Eighteen patients who underwent radiosurgery for spine tumors between 2008 and 2014 subsequently progressed to surgical treatment. A histopathological examination of these cases was performed. Indications for surgery included symptomatic compression fractures, radiographic instability, and symptoms of cord or cauda equina compression. Biopsy samples were obtained from the tumor within the radiosurgical zone in all cases and were permanently fixated. Viable tumor samples were stained for Ki 67.

RESULTS

Fifteen patients had metastatic lesions and 3 patients had neurofibromas. The mean patient age was 57 years. The operative indication was symptomatic compression in 10 cases (67%). The most frequent metastatic lesions were breast cancer (4 cases), renal cell carcinoma (3), prostate cancer (2), and endometrial cancer (2). In 9 (60%) of the 15 metastatic cases, histological examination of the lesions showed minimal evidence of inflammation. Viable tumor at the margins of the radiosurgery was seen in 9 (60%) of the metastatic cases. Necrosis in the tumor bed was frequent, as was fibrotic bone marrow. Vascular ectasia was seen in 2 of 15 metastatic cases, but sclerosis with ectasia was frequent. No evidence of malignant conversion was seen in the periphery of the lesions in the 3 neurofibroma cases. In 1 case of neurofibroma, the lesion demonstrated some small areas of remnant tumor in the radiosurgical target zone.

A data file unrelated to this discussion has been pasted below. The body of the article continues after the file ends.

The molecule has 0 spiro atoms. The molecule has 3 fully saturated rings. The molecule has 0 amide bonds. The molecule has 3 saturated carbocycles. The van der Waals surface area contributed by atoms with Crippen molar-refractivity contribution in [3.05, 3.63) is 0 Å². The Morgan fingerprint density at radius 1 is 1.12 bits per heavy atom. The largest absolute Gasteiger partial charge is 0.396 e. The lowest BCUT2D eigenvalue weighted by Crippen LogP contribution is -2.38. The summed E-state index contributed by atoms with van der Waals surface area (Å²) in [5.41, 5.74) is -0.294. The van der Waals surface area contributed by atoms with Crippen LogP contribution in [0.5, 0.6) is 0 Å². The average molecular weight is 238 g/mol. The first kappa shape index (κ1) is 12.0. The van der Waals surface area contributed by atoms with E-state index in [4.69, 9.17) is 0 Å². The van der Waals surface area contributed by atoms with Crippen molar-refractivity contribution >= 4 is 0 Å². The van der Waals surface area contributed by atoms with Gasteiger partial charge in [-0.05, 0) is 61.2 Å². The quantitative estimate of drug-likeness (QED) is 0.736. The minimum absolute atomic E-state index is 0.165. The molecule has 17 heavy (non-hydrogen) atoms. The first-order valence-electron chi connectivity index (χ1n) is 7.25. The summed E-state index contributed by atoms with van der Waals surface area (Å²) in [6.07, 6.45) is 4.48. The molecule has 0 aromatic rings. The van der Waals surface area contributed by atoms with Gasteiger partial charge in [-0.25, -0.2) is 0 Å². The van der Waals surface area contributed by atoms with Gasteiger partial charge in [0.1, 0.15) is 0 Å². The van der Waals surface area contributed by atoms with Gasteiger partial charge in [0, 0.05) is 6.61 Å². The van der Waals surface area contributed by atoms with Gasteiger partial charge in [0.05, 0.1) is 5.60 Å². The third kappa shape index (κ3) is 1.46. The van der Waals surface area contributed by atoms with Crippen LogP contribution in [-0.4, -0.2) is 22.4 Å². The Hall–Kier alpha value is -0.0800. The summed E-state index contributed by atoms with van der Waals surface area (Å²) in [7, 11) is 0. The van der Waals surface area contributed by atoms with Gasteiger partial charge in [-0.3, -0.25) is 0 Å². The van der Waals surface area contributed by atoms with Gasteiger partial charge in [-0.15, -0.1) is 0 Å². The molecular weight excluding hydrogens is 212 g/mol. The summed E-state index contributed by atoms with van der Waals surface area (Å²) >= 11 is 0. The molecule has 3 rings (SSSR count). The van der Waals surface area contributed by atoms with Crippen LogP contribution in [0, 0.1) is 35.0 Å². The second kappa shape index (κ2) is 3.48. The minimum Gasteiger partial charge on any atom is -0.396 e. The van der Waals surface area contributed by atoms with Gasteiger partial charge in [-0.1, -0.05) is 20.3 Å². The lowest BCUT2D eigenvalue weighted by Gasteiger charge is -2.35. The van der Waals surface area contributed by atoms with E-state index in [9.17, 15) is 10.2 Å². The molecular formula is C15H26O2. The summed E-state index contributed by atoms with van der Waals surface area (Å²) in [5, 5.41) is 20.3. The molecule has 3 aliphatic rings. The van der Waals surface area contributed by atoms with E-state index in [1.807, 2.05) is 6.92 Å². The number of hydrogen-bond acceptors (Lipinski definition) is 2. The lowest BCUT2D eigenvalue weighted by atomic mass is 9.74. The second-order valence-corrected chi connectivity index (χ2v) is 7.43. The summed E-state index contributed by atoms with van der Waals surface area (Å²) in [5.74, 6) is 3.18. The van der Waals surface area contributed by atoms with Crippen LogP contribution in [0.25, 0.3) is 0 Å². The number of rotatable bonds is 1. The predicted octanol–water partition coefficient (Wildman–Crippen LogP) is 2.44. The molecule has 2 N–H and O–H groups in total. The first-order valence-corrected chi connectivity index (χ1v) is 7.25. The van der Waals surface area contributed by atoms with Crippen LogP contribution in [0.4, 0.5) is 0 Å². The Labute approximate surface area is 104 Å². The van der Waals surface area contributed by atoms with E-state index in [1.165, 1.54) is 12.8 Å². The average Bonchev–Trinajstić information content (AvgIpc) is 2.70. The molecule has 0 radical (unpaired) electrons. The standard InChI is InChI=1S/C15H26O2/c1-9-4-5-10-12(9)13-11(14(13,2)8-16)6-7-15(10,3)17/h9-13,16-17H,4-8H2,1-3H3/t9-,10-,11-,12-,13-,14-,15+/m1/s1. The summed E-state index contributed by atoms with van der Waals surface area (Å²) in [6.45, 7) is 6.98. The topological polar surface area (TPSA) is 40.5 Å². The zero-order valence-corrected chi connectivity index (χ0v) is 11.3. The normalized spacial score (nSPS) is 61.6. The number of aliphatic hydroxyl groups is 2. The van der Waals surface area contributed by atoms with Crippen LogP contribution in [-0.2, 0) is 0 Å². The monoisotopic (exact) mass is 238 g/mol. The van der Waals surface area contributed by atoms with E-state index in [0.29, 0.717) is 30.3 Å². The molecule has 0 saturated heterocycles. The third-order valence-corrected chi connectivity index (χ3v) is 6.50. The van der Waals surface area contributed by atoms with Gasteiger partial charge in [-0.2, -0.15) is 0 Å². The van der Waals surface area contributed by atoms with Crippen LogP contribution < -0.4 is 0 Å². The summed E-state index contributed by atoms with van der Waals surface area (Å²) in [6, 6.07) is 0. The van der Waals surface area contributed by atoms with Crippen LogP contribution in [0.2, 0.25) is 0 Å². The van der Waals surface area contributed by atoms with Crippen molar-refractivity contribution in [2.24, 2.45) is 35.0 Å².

CONCLUSIONS

This case series demonstrates important histopathological characteristics of spinal lesions treated by SRS. Regions with the highest exposure to radiation appear to be densely necrotic and show little evidence of tumor growth, whereas peripheral regions distant from the radiation dosage are more likely to demonstrate viable tumor in malignant and benign neoplasms. Physiological tissue appears to be similarly affected. With additional investigation, a more homogenized field of hypofractionated radiation exposure may allow for tumor obliteration with relative preservation of critical anatomical structures.